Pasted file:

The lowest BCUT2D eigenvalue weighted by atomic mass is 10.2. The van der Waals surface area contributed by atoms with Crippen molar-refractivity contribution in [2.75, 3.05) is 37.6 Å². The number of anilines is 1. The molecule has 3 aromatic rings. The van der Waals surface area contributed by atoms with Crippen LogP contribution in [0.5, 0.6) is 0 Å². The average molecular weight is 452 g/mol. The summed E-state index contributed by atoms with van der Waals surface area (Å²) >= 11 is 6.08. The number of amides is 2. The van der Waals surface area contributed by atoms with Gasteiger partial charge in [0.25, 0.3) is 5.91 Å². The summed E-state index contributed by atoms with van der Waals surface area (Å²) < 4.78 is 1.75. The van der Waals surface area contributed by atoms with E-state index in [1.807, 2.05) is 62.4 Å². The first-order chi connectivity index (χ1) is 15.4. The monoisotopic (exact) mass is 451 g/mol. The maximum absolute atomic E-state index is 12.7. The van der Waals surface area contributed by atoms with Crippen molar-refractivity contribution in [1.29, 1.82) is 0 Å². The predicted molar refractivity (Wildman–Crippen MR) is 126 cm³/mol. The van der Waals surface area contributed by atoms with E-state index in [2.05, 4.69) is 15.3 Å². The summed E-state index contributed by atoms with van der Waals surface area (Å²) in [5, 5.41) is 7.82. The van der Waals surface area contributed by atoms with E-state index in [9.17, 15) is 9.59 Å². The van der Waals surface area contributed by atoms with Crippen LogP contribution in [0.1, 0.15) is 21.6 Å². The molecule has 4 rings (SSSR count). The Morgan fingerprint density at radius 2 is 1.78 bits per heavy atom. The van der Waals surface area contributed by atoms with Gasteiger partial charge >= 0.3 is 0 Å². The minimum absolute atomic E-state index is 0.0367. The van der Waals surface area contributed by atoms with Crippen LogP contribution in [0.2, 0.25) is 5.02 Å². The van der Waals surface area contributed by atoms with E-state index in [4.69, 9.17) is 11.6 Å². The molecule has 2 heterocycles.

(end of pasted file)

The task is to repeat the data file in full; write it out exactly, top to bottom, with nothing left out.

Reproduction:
The lowest BCUT2D eigenvalue weighted by atomic mass is 10.2. The van der Waals surface area contributed by atoms with Crippen molar-refractivity contribution in [2.75, 3.05) is 37.6 Å². The number of anilines is 1. The molecule has 3 aromatic rings. The van der Waals surface area contributed by atoms with Crippen LogP contribution in [0.5, 0.6) is 0 Å². The average molecular weight is 452 g/mol. The summed E-state index contributed by atoms with van der Waals surface area (Å²) >= 11 is 6.08. The number of amides is 2. The van der Waals surface area contributed by atoms with Gasteiger partial charge in [0.25, 0.3) is 5.91 Å². The summed E-state index contributed by atoms with van der Waals surface area (Å²) < 4.78 is 1.75. The van der Waals surface area contributed by atoms with E-state index in [1.807, 2.05) is 62.4 Å². The first-order chi connectivity index (χ1) is 15.4. The monoisotopic (exact) mass is 451 g/mol. The maximum absolute atomic E-state index is 12.7. The van der Waals surface area contributed by atoms with Crippen molar-refractivity contribution in [1.29, 1.82) is 0 Å². The predicted molar refractivity (Wildman–Crippen MR) is 126 cm³/mol. The van der Waals surface area contributed by atoms with E-state index in [2.05, 4.69) is 15.3 Å². The summed E-state index contributed by atoms with van der Waals surface area (Å²) in [5, 5.41) is 7.82. The van der Waals surface area contributed by atoms with E-state index in [9.17, 15) is 9.59 Å². The van der Waals surface area contributed by atoms with Crippen LogP contribution in [0.1, 0.15) is 21.6 Å². The molecule has 4 rings (SSSR count). The Morgan fingerprint density at radius 2 is 1.78 bits per heavy atom. The van der Waals surface area contributed by atoms with Gasteiger partial charge >= 0.3 is 0 Å². The minimum absolute atomic E-state index is 0.0367. The van der Waals surface area contributed by atoms with Crippen LogP contribution in [0.2, 0.25) is 5.02 Å². The van der Waals surface area contributed by atoms with E-state index in [4.69, 9.17) is 11.6 Å². The molecule has 2 heterocycles.